A 'famille-rose' porcelain 'Imperial poem' snuff bottle
Imperial kilns, Jingdezhen, Jiaqing iron-red four-character seal mark and of the period, 1796-1810 5.24cm high.
Treasury 6, no. 1247
A 'famille-rose' porcelain 'Imperial poem' snuff bottle
Famille-rose enamels on colourless glaze on porcelain; with a flat lip and slightly convex rectangular foot; painted on each main side with a convex panel, one with a garden scene with corn poppies, asters, and bamboo growing around an ornamental rock, the other with a poem by the Qianlong emperor in regular script, followed by the designation Yuzhi ('By imperial command') and two indecipherable seals, the gold-painted panel frames edged in iron-red and surrounded by a formalized floral design, also in iron-red enamel; the foot inscribed in iron-red seal script, Jiaqing nian zhi ('Made during the Jiaqing period'); the lip painted gold; the interior unglazed Imperial kilns, Jingdezhen, 17961810 Height: 5.24 cm Mouth/lip: 0.65/1.65 cm Stopper: gilt-copper; chased with a formalized floral design
Condition: minor surface scratches from wear; some wear to the enamelling on the ornamental rock, and slight fading to the enamelling on the flower petals and a couple of the characters in the text
Provenance: Joseph Baruch Silver Clare Lawrence Hugh Moss (HK) Ltd. (1992)
Exhibited: Hong Kong Museum of Art, MarchJune 1994 National Museum of Singapore, November 1994February 1995
This Jiaqing-marked snuff bottle is surely from early in the reign. The shape, the use of a floral design on one side and a poem on the other, and the enamels and decorative scheme are all typical of the latter part of the Qianlong reign. We also know that the panel frame of gold edged with iron red appeared on late- Qianlong bottles. Moreover, the poem is not by the Jiaqing emperor, but by his father, the Qianlong emperor. It was composed in 1733 as a colophon to an album of flower paintings by Zou Yigui (1686 1766) and relates to the corn poppy. Published in the Leshan tang ji, one of the volumes containing the voluminous poetic output of the emperor (see Lam 2003, p. 7, fig. 2 for a facsimile of the original publication), the same poem appears on other bottles from the Qianlong reign (ibid., p. 16, fig. 20, from the Humphrey Hui Collection, and p. 17, fig. 21; and Li Jiufang 2002, no. 314, where no. 308 is another from the same set; both still in the imperial collection and both with Qianlong reign marks). The present example may date from the abdication years. It seems more likely that the new emperor would show his filial piety by choosing his father's poems while his father was still alive to appreciate the gesture. Or perhaps the Jiaqing emperor had little to do with the order. It could have been placed by the Qianlong emperor with instructions to mark some or all with the Jiaqing reign mark. We know from the archives that orders were sometimes placed during the abdication years to the effect that some from a series would bear one reign mark, the rest the other. (See for instance 1798, fourth month, first day, for an order for ten wucai bowls, half with Qianlong marks and half with Jiaqing marks; and in the same year, tenth month, seventh day, a further reference to twenty-two pieces of porcelain, half with Qianlong marks and the other half with Jiaqing marks.) At some time in the future, we may find other bottles with this particular design but carrying Qianlong reign marks. Even if it was the Jiaqing emperor who placed the order, it is likely to have been during the earlier part of his reign. The unglazed interior would also be commensurate with a date from early in the reign.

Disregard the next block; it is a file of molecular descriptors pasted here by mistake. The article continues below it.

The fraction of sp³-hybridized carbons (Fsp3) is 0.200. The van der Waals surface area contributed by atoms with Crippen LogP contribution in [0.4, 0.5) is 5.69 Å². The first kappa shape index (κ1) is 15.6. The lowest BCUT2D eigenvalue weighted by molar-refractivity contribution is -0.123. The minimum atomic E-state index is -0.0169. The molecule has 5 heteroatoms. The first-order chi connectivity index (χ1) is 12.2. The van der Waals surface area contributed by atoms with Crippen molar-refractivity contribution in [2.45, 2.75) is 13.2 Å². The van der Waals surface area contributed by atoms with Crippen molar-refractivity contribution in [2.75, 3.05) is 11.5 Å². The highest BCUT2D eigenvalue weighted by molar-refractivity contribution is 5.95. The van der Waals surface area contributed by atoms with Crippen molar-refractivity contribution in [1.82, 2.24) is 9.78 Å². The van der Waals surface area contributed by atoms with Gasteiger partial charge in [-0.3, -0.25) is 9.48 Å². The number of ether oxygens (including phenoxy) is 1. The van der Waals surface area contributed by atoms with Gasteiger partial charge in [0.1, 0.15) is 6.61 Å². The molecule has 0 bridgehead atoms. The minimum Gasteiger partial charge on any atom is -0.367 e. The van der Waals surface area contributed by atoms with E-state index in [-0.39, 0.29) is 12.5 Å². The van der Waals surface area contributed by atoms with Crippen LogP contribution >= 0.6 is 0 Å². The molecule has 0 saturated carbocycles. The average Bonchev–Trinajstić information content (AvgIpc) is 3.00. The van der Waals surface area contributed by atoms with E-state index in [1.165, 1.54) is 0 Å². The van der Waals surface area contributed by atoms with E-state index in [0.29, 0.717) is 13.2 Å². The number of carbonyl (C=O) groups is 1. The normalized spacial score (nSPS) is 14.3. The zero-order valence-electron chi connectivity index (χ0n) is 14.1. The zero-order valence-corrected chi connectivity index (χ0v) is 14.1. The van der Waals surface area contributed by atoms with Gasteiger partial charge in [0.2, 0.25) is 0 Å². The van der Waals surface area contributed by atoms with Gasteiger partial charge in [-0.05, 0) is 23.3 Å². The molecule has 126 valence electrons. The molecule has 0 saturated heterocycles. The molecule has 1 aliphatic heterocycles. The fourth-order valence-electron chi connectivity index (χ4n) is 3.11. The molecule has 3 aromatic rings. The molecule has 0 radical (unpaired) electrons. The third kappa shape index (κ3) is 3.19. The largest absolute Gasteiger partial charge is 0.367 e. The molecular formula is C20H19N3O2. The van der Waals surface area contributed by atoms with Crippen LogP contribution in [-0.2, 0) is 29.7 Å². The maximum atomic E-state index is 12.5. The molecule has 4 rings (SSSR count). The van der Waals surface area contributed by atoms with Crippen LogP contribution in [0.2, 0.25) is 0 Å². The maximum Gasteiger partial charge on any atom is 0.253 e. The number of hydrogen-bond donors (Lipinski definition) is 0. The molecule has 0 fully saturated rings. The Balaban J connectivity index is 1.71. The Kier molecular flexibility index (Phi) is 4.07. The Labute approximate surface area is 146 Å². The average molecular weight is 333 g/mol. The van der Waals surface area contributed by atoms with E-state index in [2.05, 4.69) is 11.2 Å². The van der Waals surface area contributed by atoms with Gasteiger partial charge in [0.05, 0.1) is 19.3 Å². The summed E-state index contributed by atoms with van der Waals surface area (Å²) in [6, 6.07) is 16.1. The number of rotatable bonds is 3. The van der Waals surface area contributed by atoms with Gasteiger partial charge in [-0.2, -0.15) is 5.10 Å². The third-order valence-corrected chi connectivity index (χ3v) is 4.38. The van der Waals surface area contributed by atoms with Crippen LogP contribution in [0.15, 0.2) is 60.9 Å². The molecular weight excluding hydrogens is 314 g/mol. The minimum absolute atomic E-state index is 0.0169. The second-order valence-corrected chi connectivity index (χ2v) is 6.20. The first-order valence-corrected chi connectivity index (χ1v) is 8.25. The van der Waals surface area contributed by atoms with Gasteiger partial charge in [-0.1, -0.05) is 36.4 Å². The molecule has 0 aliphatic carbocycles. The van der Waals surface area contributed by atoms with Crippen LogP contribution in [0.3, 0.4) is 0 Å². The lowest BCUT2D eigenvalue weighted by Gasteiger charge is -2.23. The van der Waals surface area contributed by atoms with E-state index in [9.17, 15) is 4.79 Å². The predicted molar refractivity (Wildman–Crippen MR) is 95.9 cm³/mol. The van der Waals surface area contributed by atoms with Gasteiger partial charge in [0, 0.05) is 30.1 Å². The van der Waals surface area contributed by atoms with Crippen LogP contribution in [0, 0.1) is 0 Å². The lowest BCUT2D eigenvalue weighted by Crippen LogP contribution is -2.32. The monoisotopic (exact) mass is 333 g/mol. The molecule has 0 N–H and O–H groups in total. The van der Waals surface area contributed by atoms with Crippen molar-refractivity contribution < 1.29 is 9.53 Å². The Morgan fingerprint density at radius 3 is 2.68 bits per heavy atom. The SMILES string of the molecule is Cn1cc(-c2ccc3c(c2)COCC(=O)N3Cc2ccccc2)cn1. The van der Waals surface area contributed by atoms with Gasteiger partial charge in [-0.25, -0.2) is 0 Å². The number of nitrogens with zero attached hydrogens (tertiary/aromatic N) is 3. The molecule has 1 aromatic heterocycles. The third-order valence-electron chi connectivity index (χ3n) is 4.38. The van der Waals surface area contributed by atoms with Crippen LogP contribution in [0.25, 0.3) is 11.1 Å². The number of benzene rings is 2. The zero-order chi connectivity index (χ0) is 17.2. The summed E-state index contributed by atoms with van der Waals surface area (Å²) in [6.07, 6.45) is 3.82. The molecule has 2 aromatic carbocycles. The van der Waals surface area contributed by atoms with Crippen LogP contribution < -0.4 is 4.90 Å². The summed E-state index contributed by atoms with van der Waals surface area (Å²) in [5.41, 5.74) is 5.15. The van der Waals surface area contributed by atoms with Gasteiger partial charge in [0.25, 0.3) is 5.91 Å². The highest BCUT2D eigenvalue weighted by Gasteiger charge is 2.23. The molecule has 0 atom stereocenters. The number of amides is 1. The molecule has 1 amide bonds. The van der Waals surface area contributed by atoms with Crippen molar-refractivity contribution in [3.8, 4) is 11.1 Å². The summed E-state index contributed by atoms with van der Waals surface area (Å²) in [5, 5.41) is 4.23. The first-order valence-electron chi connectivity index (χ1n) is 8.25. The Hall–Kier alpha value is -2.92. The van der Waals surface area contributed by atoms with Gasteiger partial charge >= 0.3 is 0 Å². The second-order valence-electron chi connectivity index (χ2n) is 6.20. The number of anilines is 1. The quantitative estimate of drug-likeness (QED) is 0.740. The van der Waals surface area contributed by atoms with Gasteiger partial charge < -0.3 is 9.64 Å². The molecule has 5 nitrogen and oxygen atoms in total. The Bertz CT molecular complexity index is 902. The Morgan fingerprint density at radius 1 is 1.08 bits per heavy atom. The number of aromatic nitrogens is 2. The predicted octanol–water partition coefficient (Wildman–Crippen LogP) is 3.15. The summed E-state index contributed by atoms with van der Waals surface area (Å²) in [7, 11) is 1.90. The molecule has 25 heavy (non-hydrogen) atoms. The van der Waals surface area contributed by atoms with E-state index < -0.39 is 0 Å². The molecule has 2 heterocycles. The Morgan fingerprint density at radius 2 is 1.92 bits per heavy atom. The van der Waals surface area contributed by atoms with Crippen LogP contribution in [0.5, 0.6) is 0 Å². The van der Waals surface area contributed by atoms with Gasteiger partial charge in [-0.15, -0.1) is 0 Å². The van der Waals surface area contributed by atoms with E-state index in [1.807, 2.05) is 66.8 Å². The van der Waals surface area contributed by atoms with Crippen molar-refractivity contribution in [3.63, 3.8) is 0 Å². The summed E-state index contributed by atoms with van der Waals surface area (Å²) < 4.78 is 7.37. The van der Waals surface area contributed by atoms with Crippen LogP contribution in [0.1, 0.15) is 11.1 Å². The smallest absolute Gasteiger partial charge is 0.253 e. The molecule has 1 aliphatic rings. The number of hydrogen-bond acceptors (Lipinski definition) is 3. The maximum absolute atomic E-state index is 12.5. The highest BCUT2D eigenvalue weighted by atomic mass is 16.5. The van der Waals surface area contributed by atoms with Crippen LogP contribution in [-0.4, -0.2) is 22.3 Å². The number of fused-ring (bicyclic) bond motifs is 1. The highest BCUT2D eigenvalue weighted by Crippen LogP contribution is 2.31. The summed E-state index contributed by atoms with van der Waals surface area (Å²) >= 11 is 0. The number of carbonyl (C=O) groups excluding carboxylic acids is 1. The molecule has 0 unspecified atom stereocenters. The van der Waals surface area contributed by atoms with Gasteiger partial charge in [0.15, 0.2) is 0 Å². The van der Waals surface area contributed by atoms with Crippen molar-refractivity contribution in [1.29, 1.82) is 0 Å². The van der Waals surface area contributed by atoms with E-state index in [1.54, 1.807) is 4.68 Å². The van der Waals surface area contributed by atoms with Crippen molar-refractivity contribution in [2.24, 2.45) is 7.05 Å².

The poem reads:
The song for Yu, oh! Parting brought such distress. Pacing back and forth, one still thinks of the riverbank in Chu. Who would know he who cherishes the jade and treasures the fragrance, Is not the man of olden times who carried the name of Xiang.
Yu was the favourite concubine of Xiang Yu (233202 BCE), King of Chu. Surrounded by the hostile troops of the founder of the Han dynasty, Xiang Yu determined to fight one last battle rather than cross the Yangzi to Chu and face the wives and mothers of the soldiers he had sacrificed in his bid to claim the crumbling Qin empire. The song he sang the night before his inevitable death to bid farewell to his concubine (and his horse) is recalled in the first line of this poem (and was heard around the world by audiences of the 1993 film Farewell My Concubine in its Peking-opera incarnation). The corn poppy, called yumeiren (literally, Yu, the beautiful lady) in Chinese, is regarded as emblematic of Yu's beauty. In this poem, the emperor declares that the flower and the lady for which it is named are still appreciated by him, now that Xiang Yu is long gone.
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